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The data security requirements of New York's Stop Hacks and Improve Electronic Data Security Act, or SHIELD Act, went into effect last month.
Lost in the confusion amid COVID-19 and the subsequent shockwaves it sent throughout the world is that a new data security law recently went into effect in New York State.
The law, an amendment to the state's data breach notification law, the New York Stop Hacks and Improve Electronic Data Security (SHIELD) Act, requires any organization that owns or licenses computerized data which includes private information of a resident of New York shall develop, implement and maintain reasonable safeguards to protect the security, confidentiality and integrity of the private information, including but not limited to disposal of data.”
While the SHIELD Act was first passed last July, security requirements outlined by the act didn’t into effect until March 21 last month.
Those requirements mandate that an entity implement a data security program that meets a trio of safeguards, including administrative, technical, and physical requirements:
On an administrative-level, organizations need to:
designates an employee to coordinate the security;
identifies reasonably foreseeable internal and external risks;
assesses the sufficiency of safeguards in place to control the identified risks;
trains and manages employees in the security program practices and procedures;
selects service providers capable of maintaining appropriate safeguards, and requires those safeguards by contract; and
adjusts the security program in light of business changes or new circumstances.
Technically, organizations need a data security program that:
- assesses risks in network and software design;
- assesses risks in information processing, transmission, and storage;
- detects, prevents, and responds to attacks or system failures; and
- regularly tests and monitors the effectiveness of key controls, systems, and procedures.
Physically, organizations need a data security program that:
- assesses risks of information storage and disposal;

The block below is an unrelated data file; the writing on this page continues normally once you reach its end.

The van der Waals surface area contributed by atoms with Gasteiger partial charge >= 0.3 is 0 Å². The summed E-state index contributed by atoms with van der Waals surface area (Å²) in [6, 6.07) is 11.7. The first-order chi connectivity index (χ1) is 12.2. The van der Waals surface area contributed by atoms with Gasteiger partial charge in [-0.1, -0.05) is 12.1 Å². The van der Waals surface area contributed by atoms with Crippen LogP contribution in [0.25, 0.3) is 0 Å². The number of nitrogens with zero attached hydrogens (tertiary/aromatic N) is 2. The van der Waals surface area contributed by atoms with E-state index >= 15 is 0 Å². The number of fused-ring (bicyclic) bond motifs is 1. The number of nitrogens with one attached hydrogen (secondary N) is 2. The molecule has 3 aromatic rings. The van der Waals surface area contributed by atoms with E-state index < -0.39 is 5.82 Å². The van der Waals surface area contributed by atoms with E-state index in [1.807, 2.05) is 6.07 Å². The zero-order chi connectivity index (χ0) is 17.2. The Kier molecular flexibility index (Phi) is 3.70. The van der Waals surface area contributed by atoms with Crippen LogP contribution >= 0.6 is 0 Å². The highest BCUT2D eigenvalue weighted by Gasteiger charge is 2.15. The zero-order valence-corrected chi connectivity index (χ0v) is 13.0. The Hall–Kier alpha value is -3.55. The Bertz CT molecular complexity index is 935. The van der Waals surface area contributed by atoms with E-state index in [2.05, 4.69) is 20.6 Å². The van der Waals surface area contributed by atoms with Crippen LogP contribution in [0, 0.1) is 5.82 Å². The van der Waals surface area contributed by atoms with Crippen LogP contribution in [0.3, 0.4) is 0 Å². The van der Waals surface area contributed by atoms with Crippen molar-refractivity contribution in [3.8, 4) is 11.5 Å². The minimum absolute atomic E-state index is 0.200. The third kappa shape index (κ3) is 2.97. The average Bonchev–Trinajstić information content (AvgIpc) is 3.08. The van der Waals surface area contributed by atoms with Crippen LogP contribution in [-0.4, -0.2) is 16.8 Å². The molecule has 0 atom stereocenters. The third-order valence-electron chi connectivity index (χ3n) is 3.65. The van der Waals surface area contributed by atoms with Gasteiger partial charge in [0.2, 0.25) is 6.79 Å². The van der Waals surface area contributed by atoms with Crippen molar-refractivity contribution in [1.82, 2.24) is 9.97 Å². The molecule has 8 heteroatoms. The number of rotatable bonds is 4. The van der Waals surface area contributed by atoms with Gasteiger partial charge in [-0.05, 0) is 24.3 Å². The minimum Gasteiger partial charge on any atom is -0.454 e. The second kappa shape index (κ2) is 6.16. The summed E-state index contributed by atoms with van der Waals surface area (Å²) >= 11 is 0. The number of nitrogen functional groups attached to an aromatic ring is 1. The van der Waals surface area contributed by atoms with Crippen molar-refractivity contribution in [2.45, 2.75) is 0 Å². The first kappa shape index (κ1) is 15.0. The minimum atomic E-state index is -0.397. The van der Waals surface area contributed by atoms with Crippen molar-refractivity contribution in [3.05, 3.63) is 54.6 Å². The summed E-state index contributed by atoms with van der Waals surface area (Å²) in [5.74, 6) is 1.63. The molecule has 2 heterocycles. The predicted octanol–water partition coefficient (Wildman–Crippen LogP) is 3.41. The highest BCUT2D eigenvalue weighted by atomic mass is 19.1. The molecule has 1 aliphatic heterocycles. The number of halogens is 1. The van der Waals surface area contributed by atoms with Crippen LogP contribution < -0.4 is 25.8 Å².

- detects, prevents, and responds to intrusions;
- protects against unauthorized access to or use of private information during or after the collection, transportation, and destruction or disposal of the information; and
- disposes of private information within a reasonable amount of time after it is no longer needed for business purposes by erasing electronic media so that the information cannot be read or reconstructed.
The SHIELD Act previously improved data breach notification requirements in the state on October 23, 90 days after it was passed. Those requirements, since tweaked, now include data points like:
- Social security number
- Driver’s license number or non-driver identification card number
- Account number, credit, or debit card number in combination with other identifiable data
- Biometric information like fingerprint, voice print, retina or iris image, or other unique physical representation or digital representation
- User name or email address in combination with a password or security question
Changes to the breach rules also expanded on the definition of a breach to include the mere accessing data, in addition to simply acquiring it.
“Breach of the security of the system shall mean unauthorized access to or acquisition of, or access to or acquisition without valid authorization, of computerized data that compromises the security, confidentiality, or integrity of [personal] private information maintained by a business,” the law reads.
Some businesses, like those in the healthcare and financial sphere, may not have to worry about complying with the SHIELD Act if they already comply with other laws on the books, like HIPAA or the GLBA. Entities covered by HIPAA still need to ensure they comply with the SHIELD Act for non-ePHI however. For instance, if a hospital or healthcare facility experiences a breach of non HIPAA-regulated data, those entities will still need to follow through a reporting protocol.
Smaller businesses – businesses with less than 50 employees or under $3 million dollars in revenue - may not have to conform to the SHIELD Act either. The law requests that smaller businesses apply "reasonable administrative, technical and physical safeguards that are appropriate for the size and complexity of the small business, the nature and scope of the small business's activities, and the sensitivity of the personal information the small business collects from or about consumers.”
If an organization is found to have recklessly violated the SHIELD Act, a court could impose penalties of $5,000. Not complying with the SHIELD Act's breach notification requirement could result in a fine of $20 per instance of failed notification, as long as the total doesn't exceed $250,000. Reasonable safeguard requirement violations could fetch up to $5,000 per violation.